A sheriff’s deputy in Jefferson Parish, Louisiana was caught on video as he held a Black woman by her hair and slammed her to the ground multiple times.
According to NOLA.com, that deputy is now under investigation by the Jefferson Parish Sheriff’s Office for his actions during the Sept. 20 incident–which witnesses at the scene say was unprovoked.
In fact, this all happened moments after the woman, Shantel Arnold, was assaulted by a group of local boys. NOLA reports that her small stature made her a regular target for bullying from others in the neighborhood.
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Disheveled and covered in dirt, Arnold stumbled down the road towards her home when an unidentified JPSO deputy rolled up beside her in his patrol car.
In the transcript of her interview with an internal affairs investigator, Arnold, says: “I’m on my way home. I ain’t make it all the way to the block, the police come out of nowhere, swarming, getting me like, ‘Come here.’ I’m like, ‘What’s going on? I just got beat up by two children, what ya’ll doing?’”
Arnold said the deputy demanded she stop and talk to him. She told him she had just been assaulted, wanted to go home and continued walking.
According to Gray and another witness, Arnold’s uncle, Tony Givens, the officer jumped out of his vehicle, grabbed Arnold and threw her to the ground, unprovoked. Gray and Givens were standing at the foot of the family’s driveway, about 20 feet away.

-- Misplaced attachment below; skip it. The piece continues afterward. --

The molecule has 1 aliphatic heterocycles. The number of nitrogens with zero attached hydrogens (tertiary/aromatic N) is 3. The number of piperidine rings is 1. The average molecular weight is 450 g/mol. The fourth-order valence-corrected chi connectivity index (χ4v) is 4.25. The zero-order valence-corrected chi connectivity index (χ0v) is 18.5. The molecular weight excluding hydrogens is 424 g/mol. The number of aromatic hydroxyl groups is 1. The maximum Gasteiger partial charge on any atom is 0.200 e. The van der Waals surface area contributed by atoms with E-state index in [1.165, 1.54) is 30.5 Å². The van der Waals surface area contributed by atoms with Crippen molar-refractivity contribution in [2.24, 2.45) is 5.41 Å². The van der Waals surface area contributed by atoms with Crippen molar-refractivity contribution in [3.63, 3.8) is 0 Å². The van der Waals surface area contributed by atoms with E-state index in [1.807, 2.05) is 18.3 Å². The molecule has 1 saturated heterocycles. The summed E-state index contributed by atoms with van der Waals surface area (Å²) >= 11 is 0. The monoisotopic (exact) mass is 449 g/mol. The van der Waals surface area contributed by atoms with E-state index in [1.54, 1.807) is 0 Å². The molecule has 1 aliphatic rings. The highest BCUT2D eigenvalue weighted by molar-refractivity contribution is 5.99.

“She didn’t have a chance to pull away because, you know, this guy was strong. He grabbed her arm, and some kind of move he made, and she went down to the ground. … So I was walking up to him and he told me, ‘If you come any closer I’m going to kick everybody’s ass out here.’ So, I said … ‘you don’t have to use that type of force on that little woman right there, she’s a midget.’”
The cellphone video of the incident has been shared over 130,000 times on social media, according to NOLA.
It’s not known who shot it, but it’s the only existing footage that shows what happened since Jefferson Parish deputies didn’t use body cameras at that time. That will change in December, per WDSU, as the department announced on Thursday that it will order 500 body cameras for deputies to use in the field.
Arnold told NOLA that her altercation with the deputy left her with several bruises and scratches, a busted lip and recurring headaches. She was not charged with a crime afterward. In a statement, Louisiana’s ACLU said the video was another testament to how often the sheriff’s department “targets and brutalizes innocent, unarmed members of the Black community.”
An investigative report published by ProPublica last month highlighted the accounts of other Black residents of Jefferson Parish that echoed the ACLU’s sentiment, while also providing data that helped back up their claims as well.
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Sam Walker, emeritus professor of criminal justice at the University of Nebraska at Omaha, called the deputy’s actions in the video “outrageous” and questioned whether the Sheriff’s Office properly trains its deputies in control tactics or de-escalation techniques.
“There are essentially two answers here. One is they do, and he ignored his training,” Walker said. “Or answer number two is no, they don’t, which is to say their training program is completely unacceptable. So, it’s either him or the organization.”